Magical rainbow ponies

Adding effects to my setup. Got alot of questions.

(6 posts)

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  1. adamv
    Member

    I just got into adding some effects to my setup and want to make sure i get the best sound out of what I am working with. My question is: Do you set your amp settings first and then adjust the pedals accordingly or the other way around or do you set the amp kind of flat and then add effects? Also do you guys get the knobs on your guitar dialed in before the amp is setup or wait until the amp and pedals are dialed in to do that? I hope the questions aren't to confusing. I've been playing straight into the amp since I started playing and all this stuff is really new to me. Thanks in advance guys. I love this forum and everyone on it.

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  2. adamv
    Member

    Sorry one more. In what order do you set the pedals? going down the effects chain? what is the order of the effects chain anyways? sorry i guess a couple more. I'm just really confused and terrible when it comes to these kinds of things. Then my OCD kicks in and i just can't stop thinking i'm doing everything wrong.

  3. jbroad
    Member

  4. smoke
    Member

    Do you set your amp settings first and then adjust the pedals accordingly or the other way around or do you set the amp kind of flat and then add effects?

    I set my basic amp tone, which is an older Pro Reverb, like I like it - good, punchy clean tone with reverb. I play a strat so there can be quite a difference in tone between the pickups. I will try to hit a middle ground between the tone of all of the pickup positions since I shift around a lot.

    I run everything into the front of the amp which includes wah, volume pedal, two overdrives, tremolo, delay, and looper. I have delay on at all times so I spent a lot of time dialing it in to where it adds 'depth' but doesn't blur single note lines.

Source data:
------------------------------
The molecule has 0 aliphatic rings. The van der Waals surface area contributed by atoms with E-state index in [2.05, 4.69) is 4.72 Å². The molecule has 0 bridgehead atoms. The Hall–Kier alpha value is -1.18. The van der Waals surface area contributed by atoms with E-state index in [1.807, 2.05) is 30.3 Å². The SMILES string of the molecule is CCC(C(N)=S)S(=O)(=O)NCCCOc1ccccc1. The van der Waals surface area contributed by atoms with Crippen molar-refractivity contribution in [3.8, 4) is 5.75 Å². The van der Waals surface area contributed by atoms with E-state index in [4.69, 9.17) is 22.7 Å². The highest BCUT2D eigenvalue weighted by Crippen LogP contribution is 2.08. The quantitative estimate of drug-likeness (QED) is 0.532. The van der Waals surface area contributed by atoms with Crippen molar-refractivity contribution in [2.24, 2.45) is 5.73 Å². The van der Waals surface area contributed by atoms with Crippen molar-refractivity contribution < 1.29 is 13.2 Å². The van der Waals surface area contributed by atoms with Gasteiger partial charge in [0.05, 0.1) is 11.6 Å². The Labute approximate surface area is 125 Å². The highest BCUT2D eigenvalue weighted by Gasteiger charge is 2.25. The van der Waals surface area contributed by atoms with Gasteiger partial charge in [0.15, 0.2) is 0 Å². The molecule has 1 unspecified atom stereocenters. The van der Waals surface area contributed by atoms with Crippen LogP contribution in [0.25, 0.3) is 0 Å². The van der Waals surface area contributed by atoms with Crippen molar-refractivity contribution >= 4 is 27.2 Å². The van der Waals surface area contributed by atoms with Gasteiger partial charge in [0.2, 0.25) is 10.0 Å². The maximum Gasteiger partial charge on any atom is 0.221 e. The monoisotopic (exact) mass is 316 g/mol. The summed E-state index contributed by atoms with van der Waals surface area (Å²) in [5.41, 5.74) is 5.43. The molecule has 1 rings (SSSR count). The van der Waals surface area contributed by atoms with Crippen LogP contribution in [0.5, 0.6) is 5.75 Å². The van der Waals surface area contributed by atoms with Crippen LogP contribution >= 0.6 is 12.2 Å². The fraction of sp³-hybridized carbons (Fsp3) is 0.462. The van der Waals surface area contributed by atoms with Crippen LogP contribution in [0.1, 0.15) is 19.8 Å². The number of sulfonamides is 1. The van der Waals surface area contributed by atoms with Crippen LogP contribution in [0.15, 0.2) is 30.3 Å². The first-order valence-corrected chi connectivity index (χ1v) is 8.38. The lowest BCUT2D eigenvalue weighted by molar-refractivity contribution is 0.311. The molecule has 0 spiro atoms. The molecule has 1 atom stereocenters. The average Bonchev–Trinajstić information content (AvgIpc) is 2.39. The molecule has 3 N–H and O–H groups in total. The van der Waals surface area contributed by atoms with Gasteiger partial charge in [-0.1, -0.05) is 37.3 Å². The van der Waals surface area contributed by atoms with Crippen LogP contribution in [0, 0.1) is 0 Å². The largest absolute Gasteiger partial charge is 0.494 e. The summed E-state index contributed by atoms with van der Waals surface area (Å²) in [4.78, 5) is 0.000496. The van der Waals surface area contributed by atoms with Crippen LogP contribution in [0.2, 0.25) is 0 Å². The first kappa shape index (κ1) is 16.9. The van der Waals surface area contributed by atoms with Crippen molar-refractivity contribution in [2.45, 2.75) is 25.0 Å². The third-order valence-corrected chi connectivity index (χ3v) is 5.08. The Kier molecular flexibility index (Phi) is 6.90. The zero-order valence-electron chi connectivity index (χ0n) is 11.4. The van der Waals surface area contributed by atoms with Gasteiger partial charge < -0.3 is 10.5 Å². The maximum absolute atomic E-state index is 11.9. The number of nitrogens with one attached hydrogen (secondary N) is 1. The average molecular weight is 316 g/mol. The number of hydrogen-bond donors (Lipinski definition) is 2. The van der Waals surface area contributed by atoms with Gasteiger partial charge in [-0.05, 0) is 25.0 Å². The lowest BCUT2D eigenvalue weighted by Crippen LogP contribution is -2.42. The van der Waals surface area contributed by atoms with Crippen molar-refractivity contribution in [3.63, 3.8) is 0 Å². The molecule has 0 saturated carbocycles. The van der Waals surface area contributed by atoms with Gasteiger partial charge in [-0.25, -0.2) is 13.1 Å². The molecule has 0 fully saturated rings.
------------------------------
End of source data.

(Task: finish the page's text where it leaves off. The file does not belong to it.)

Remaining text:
I also generally run one overdrive on all the time and will set the eq flat, the volume up a little higher than unity, and the drive down. It just adds sustain to the basic tone and a little grit.

    I'll then set the 2nd overdrive to be a more distorted lead tone. Depending on how much gain I need, I will either set it on its own or set it to stack with the 1st overdrive.

    The tremolo is two knobs so I set it as needed, usually on the fly. The looper is also always ready to go and is easily adjustable if need be.

    The kicker is all of this is subject to change depending on the place I am playing, the musicians I am playing with, and the music I am playing. Nothing is set in stone, but I have a good baseline for everything after playing with the same rig for a while. Play enough with the same rig and you get to know it pretty well.

    Just spend a few hours playing with knobs. Start with a base tone and build from there. Add one effect at a time and just have fun. It can be helpful to keep a little scrap paper handy to jot down settings.

  5. smoke
    Member

    Then my OCD kicks in and i just can't stop thinking i'm doing everything wrong.

    Something worth mentioning is there is no 'wrong'. Tone is subjective and there are far too many great tones from all kinds of rigs - big Marshall stacks, small practice amps, single coils , humbuckers, fuzz, clean, dry, reverb, delay, cheap gear, expensive gear, etc.

    Whatever sounds good to you is good.

  6. senggedorje
    Member

    [quote]Whatever sounds good to you is good.

    I would really echo this as well. You really have to listen carefully yet try to not waste too much time fiddling with "tone." Play with your pedals and see what sounds right to you. There are "rules," such as wah- overdrive/distortion/fuzz-chorus/phasers/flangers-delays-loopers, but players break these rules all the time and sound great. What I really try to pay attention to is the effect a pedal has on the my sound when it's turned off. Some pedals, especially delay pedals, can add some a lot of noise to your signal.

    As I implied with the first sentence above, playing is more important than spending endless hours on "tone," which as others have mentioned, is quite subjective.


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